Daniel Roules, Linda Pfatteicher and Mitch Thompson analyze how the EU state aid case against Apple is causing concern for Chinese and other investors around the world

The recent release by the European Commission (EC) of its decision in the high-profile European Union (EU) state aid case against Apple shocked many around the world, especially those in China and elsewhere outside the EU, despite indications for months that this ruling would involve a significant tax assessment. The magnitude of the judgment – an astonishingly high US$14.5 billion in tax, plus interest – has created a seismic wave of uncertainty for taxpayers investing into the EU who have, for years, felt they knew what their tax outcomes would be. The decision bears implications for Chinese and other investors.

The EC has made targeted efforts in connection with state aid cases since 2013, the year in which Apple was first notified of the EC’s investigations. On 30 August this year, the EC released a detailed press release describing its decision that Apple had received an unfair advantage over other businesses by the terms of its Irish tax rulings. As the EC is only permitted to order recovery of illegal state aid for the 10 years preceding the date of first inquiry, the EC found that, from 2003 to 2013, Apple had been given preferential state aid in the form of its tax rulings from Ireland.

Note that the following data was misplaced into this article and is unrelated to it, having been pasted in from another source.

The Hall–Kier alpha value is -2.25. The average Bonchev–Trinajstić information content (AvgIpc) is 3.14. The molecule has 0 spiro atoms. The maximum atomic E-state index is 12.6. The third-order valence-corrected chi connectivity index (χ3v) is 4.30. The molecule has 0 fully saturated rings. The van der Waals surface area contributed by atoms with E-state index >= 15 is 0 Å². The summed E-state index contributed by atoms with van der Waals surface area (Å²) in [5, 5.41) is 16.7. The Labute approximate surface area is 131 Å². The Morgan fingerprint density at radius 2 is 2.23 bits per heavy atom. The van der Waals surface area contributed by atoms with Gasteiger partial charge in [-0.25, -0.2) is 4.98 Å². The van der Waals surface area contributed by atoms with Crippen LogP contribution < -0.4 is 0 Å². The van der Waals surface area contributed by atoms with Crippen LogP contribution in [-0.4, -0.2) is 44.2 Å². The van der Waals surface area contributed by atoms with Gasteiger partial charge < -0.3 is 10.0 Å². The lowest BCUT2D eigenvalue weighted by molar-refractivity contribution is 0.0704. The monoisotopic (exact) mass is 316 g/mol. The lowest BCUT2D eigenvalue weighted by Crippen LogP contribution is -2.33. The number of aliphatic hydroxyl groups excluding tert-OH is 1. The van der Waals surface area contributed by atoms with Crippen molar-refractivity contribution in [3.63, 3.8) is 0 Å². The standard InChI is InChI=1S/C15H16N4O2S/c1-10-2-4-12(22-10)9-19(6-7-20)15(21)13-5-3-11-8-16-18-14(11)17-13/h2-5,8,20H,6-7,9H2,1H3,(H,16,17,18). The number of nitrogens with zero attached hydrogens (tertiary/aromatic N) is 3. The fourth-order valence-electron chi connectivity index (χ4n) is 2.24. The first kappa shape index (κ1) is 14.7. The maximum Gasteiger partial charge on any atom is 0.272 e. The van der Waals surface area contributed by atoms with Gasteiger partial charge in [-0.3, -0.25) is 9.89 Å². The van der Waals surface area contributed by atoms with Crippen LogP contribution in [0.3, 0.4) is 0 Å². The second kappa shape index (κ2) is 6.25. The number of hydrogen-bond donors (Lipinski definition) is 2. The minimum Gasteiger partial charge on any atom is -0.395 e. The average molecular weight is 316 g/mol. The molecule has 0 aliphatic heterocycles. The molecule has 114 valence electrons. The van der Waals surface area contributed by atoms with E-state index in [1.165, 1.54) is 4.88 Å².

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Daniel Roules is a partner in Shanghai at Squire Patton Boggs. Linda Pfatteicher and Mitch Thompson are partners in San Francisco and Cleveland, respectively, at Squire Patton Boggs